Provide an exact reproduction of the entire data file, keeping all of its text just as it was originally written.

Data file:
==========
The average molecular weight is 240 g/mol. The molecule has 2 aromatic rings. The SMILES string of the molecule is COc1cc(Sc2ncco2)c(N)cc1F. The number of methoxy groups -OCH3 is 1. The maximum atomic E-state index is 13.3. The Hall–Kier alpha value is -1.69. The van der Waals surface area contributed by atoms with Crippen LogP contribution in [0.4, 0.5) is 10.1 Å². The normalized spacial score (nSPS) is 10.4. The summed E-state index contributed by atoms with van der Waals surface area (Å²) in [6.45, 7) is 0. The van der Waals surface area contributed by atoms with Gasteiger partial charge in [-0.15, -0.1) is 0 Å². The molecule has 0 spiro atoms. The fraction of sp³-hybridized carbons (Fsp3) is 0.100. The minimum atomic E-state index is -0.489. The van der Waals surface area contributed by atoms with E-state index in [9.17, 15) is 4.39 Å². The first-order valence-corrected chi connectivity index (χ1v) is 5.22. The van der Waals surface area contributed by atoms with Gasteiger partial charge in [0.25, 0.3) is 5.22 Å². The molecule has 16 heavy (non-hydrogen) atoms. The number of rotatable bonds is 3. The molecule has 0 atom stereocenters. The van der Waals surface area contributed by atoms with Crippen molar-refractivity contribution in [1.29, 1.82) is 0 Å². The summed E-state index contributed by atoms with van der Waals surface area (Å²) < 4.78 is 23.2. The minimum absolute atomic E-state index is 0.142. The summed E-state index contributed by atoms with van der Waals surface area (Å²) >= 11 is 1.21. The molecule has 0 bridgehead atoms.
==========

The average molecular weight is 240 g/mol. The molecule has 2 aromatic rings. The SMILES string of the molecule is COc1cc(Sc2ncco2)c(N)cc1F. The number of methoxy groups -OCH3 is 1. The maximum atomic E-state index is 13.3. The Hall–Kier alpha value is -1.69. The van der Waals surface area contributed by atoms with Crippen LogP contribution in [0.4, 0.5) is 10.1 Å². The normalized spacial score (nSPS) is 10.4. The summed E-state index contributed by atoms with van der Waals surface area (Å²) in [6.45, 7) is 0. The van der Waals surface area contributed by atoms with Gasteiger partial charge in [-0.15, -0.1) is 0 Å². The molecule has 0 spiro atoms. The fraction of sp³-hybridized carbons (Fsp3) is 0.100. The minimum atomic E-state index is -0.489. The van der Waals surface area contributed by atoms with E-state index in [9.17, 15) is 4.39 Å². The first-order valence-corrected chi connectivity index (χ1v) is 5.22. The van der Waals surface area contributed by atoms with Gasteiger partial charge in [0.25, 0.3) is 5.22 Å². The molecule has 16 heavy (non-hydrogen) atoms. The number of rotatable bonds is 3. The molecule has 0 atom stereocenters. The van der Waals surface area contributed by atoms with Crippen molar-refractivity contribution in [1.29, 1.82) is 0 Å². The summed E-state index contributed by atoms with van der Waals surface area (Å²) < 4.78 is 23.2. The minimum absolute atomic E-state index is 0.142. The summed E-state index contributed by atoms with van der Waals surface area (Å²) >= 11 is 1.21. The molecule has 0 bridgehead atoms.